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Farming evolves around Hillsboro family

Staff writer

Farming has changed exponentially since Steve Bartel’s father farmed the family plot in Oklahoma.

Bartel challenged his wife Jeannie to drive one of his new tractors that has a computer monitor complete with a global positioning system in the cabin that allows the tractor to steer itself. She could not figure out how to start the complicated machine.

“The generation older, got in the tractor and drove it,” Bartel said. “Now tractors are more electronic. It’s funny to watch someone try to drive for the first time.”

Technologically advanced and expensive machinery is the reason Bartel is in business. As a custom farmer, he harvests and plants for other farmers using his combines, planters, and tractors. Some of his customers are older farmers and do not want to work all on their own.

“A 70-year-old may plant but not harvest,” Bartel said.

Other customers are absentee owners who cannot do the work. For others, it is less expensive to have Bartel harvest or plant than pay for a $300,000 machine.

“In general, agriculture is moving that way,” Bartel said. “It used to be that everybody had all the pieces of equipment that they would need.”

Since Bartel started in 1994, custom farming has changed incrementally over time.

Bartel is spending less time in the field and more time on the telephone. During the spring and summer months, Bartel’s two busiest periods, he has spent entire days driving from field to field checking on his workers, a cell phone never far away from his ear. He is talking to clients and potential clients, setting up times to harvest and plant.

“When you have to rely on someone else, it’s that time element,” Bartel said. “All five guys want to be first.”

To take advantage of high wheat prices, Bartel hired a crew to sew wheat on his farm, because a wheat driller is a machine he does not own.

Some aspects of farming, however. have not changed.

Bartel still feels a deep connection with the land. Recently, he harvested soybeans on the farm where he was raised.

“To me, that’s a lot of fun,” he said. “There are fields that mean more to you.”

Bartel said he enjoys working in the fields and, if he could, he would let someone else manage the custom farming business.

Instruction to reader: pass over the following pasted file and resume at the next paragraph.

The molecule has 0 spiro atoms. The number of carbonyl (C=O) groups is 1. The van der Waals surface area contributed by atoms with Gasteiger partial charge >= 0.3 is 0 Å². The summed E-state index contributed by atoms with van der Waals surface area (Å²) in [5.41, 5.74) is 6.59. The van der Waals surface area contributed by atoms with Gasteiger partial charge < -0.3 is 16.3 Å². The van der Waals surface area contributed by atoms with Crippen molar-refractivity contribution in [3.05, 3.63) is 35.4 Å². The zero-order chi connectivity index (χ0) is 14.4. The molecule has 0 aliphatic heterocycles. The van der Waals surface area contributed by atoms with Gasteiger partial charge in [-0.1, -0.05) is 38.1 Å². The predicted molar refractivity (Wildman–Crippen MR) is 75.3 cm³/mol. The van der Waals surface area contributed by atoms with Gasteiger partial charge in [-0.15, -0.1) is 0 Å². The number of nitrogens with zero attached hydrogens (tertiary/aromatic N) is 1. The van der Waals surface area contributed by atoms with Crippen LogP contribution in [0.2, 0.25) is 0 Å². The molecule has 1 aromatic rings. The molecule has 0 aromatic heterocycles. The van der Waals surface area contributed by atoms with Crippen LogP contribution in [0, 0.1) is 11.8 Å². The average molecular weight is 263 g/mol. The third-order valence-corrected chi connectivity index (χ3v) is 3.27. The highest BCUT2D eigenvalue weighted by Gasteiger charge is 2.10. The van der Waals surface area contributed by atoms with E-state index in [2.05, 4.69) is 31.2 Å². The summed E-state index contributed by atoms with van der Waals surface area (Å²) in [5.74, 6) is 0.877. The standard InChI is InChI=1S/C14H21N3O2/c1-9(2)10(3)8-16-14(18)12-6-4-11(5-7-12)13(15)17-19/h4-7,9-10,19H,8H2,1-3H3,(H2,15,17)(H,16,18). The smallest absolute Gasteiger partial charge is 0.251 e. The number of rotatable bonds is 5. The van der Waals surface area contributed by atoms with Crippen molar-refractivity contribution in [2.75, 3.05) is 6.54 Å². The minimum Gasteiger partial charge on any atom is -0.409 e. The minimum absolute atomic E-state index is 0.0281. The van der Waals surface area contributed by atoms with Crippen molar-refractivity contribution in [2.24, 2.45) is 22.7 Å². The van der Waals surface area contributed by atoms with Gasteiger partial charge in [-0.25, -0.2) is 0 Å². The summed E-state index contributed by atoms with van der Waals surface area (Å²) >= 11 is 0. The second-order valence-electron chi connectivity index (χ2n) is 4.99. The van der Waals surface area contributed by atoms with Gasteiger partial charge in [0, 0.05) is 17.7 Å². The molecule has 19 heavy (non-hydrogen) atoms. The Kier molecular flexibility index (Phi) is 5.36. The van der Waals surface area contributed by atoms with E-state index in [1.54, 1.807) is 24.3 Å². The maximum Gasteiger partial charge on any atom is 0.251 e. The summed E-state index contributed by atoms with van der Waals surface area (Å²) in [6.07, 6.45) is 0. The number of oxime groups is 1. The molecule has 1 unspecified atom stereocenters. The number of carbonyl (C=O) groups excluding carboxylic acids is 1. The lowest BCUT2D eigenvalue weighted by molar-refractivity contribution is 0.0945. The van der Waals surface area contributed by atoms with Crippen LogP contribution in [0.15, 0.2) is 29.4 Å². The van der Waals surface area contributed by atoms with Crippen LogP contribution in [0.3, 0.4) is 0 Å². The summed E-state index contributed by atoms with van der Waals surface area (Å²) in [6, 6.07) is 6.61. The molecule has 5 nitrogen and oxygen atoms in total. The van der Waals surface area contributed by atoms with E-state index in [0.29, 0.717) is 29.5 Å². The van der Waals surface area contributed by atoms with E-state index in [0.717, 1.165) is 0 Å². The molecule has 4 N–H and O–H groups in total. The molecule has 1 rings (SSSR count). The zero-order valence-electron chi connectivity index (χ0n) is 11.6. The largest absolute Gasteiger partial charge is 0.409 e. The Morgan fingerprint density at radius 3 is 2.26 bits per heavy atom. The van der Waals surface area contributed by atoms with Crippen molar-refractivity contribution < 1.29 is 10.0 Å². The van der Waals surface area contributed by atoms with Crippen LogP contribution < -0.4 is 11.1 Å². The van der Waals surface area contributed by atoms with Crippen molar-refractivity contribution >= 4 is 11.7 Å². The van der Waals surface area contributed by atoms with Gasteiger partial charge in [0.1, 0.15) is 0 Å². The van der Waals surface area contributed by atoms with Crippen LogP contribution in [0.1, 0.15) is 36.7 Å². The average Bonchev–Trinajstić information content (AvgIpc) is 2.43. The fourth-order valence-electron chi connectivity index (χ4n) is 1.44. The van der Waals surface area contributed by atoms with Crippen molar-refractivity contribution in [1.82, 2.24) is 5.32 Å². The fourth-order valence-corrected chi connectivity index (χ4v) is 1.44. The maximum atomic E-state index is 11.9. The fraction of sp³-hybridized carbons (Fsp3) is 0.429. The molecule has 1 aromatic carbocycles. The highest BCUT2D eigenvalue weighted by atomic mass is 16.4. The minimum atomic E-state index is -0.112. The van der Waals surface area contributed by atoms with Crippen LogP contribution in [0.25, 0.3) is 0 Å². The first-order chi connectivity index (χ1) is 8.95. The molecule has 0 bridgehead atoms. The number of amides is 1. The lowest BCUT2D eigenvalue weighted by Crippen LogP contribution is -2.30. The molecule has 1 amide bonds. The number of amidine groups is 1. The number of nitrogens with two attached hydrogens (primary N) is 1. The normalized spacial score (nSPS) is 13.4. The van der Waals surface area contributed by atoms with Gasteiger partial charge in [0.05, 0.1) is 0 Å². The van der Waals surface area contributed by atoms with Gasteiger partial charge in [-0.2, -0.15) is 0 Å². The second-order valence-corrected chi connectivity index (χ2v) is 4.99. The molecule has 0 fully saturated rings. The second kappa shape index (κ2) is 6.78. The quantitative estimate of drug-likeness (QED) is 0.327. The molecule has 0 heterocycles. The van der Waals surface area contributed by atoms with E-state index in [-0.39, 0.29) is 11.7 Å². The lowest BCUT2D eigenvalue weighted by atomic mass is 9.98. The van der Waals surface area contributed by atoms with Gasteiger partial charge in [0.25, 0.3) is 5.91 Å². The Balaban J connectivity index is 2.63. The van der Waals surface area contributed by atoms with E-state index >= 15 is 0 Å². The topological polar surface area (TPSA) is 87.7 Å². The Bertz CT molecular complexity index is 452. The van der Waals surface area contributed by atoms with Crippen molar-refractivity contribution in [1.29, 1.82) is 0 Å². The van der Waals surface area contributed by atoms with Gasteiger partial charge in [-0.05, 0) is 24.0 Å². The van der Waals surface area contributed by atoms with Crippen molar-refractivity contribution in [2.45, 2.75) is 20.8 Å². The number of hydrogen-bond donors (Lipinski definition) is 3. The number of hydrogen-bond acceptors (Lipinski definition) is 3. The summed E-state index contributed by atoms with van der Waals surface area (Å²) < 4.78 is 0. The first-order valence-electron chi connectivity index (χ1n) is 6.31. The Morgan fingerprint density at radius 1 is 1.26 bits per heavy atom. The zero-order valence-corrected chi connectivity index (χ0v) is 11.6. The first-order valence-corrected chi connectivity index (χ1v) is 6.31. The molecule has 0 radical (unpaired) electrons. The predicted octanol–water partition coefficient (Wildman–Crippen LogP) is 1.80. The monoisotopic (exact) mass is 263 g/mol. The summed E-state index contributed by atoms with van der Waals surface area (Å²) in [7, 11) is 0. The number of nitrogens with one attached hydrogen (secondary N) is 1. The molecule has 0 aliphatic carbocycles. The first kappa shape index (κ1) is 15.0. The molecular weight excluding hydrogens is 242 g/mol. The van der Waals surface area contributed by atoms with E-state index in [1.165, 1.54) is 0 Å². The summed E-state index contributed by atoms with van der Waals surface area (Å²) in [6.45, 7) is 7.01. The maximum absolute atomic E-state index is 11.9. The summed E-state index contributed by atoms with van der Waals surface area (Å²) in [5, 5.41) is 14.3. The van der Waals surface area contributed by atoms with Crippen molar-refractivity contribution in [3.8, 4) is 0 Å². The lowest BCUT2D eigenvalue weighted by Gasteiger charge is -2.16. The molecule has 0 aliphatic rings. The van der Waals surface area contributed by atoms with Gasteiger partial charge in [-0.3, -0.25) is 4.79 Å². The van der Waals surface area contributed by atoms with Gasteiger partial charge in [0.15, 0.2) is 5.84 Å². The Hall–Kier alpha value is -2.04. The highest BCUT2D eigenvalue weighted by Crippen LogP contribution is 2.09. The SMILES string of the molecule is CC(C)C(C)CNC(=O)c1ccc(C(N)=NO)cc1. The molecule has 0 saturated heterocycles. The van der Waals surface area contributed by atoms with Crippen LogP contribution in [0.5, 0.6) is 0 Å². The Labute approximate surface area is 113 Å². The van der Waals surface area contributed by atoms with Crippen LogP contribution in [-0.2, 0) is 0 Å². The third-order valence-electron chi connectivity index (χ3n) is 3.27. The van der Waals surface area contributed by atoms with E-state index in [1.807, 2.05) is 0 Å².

“Some families just manage it and they don’t set foot on it,” he said. “If it was up to me, I’d do all the farm work and have someone else manage.”

“If he could be his own boss and do all his own work,” Jeannie Bartel explained.

Farming is still a lifestyle, a commitment that requires Bartel to work around the clock.

Although the 16 to 20-hour workdays in the summer have morphed into 13-hour days in the fall, Bartel’s work does not end when he comes home. He has to take care of his cattle and his field on his land north of Hillsboro.

Bartel’s commitment has caused him to miss some family functions — birthdays and school activities. Bartel has four children — Seth, 17, Hannah, 13, Amanda, 10, and Emma, 2. Bartel has more time to be with his children now that his business is established; he said he made it to nearly all of Hannah’s volleyball games this year.

The family interest in farming has yet to wane. Bartel has taken all of his children for rides in combines and tractors. Bartel followed his father’s career path and it seems as though Seth is also interested in farming.

“It’s woven into your life,” Bartel said. “I’m the fourth generation to farm.”

Seth, currently enrolled at Hillsboro High School, helps his father during the summer.

“He knows how I do things,” Bartel said. “I miss him when he goes to school.”

Seth is also renting a milo field. Steve and Jeannie Bartel paid the rent but Seth has bought all the seed and equipment on his own.

Steve Bartel, who went to Tabor is asking his son to go to college so Seth can make an informed decision about becoming a farmer. Steve Bartel said an interest in farming among young adults is increasingly rare.

“Who knows where he’ll be in five years,” Bartel said.

If history continues to repeat itself, he could be working alongside his father in the fields, expanding the family business.

Last modified Nov. 4, 2010

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